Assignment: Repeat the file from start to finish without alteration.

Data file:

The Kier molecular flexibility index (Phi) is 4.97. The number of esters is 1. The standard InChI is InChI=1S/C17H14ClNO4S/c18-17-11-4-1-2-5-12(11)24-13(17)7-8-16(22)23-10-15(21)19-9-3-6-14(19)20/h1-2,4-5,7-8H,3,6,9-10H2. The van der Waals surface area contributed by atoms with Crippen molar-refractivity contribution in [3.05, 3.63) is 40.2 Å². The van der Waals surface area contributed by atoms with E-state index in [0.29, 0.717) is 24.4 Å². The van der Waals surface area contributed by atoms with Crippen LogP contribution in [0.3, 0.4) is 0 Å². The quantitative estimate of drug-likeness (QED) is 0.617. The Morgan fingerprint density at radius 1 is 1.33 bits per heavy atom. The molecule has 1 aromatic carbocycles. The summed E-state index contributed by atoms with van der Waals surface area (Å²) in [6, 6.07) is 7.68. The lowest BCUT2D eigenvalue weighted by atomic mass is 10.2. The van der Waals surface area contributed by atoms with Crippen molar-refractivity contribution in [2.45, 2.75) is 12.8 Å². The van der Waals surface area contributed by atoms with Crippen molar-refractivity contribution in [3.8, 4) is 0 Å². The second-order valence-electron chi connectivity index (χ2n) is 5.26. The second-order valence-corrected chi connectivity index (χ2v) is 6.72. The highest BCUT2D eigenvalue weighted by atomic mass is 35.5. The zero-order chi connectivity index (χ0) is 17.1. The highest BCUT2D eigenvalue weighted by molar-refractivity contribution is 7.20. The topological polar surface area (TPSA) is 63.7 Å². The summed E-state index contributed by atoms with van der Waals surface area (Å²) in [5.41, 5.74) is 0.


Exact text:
The Kier molecular flexibility index (Phi) is 4.97. The number of esters is 1. The standard InChI is InChI=1S/C17H14ClNO4S/c18-17-11-4-1-2-5-12(11)24-13(17)7-8-16(22)23-10-15(21)19-9-3-6-14(19)20/h1-2,4-5,7-8H,3,6,9-10H2. The van der Waals surface area contributed by atoms with Crippen molar-refractivity contribution in [3.05, 3.63) is 40.2 Å². The van der Waals surface area contributed by atoms with E-state index in [0.29, 0.717) is 24.4 Å². The van der Waals surface area contributed by atoms with Crippen LogP contribution in [0.3, 0.4) is 0 Å². The quantitative estimate of drug-likeness (QED) is 0.617. The Morgan fingerprint density at radius 1 is 1.33 bits per heavy atom. The molecule has 1 aromatic carbocycles. The summed E-state index contributed by atoms with van der Waals surface area (Å²) in [6, 6.07) is 7.68. The lowest BCUT2D eigenvalue weighted by atomic mass is 10.2. The van der Waals surface area contributed by atoms with Crippen molar-refractivity contribution in [2.45, 2.75) is 12.8 Å². The van der Waals surface area contributed by atoms with Crippen molar-refractivity contribution in [3.8, 4) is 0 Å². The second-order valence-electron chi connectivity index (χ2n) is 5.26. The second-order valence-corrected chi connectivity index (χ2v) is 6.72. The highest BCUT2D eigenvalue weighted by atomic mass is 35.5. The zero-order chi connectivity index (χ0) is 17.1. The highest BCUT2D eigenvalue weighted by molar-refractivity contribution is 7.20. The topological polar surface area (TPSA) is 63.7 Å². The summed E-state index contributed by atoms with van der Waals surface area (Å²) in [5.41, 5.74) is 0.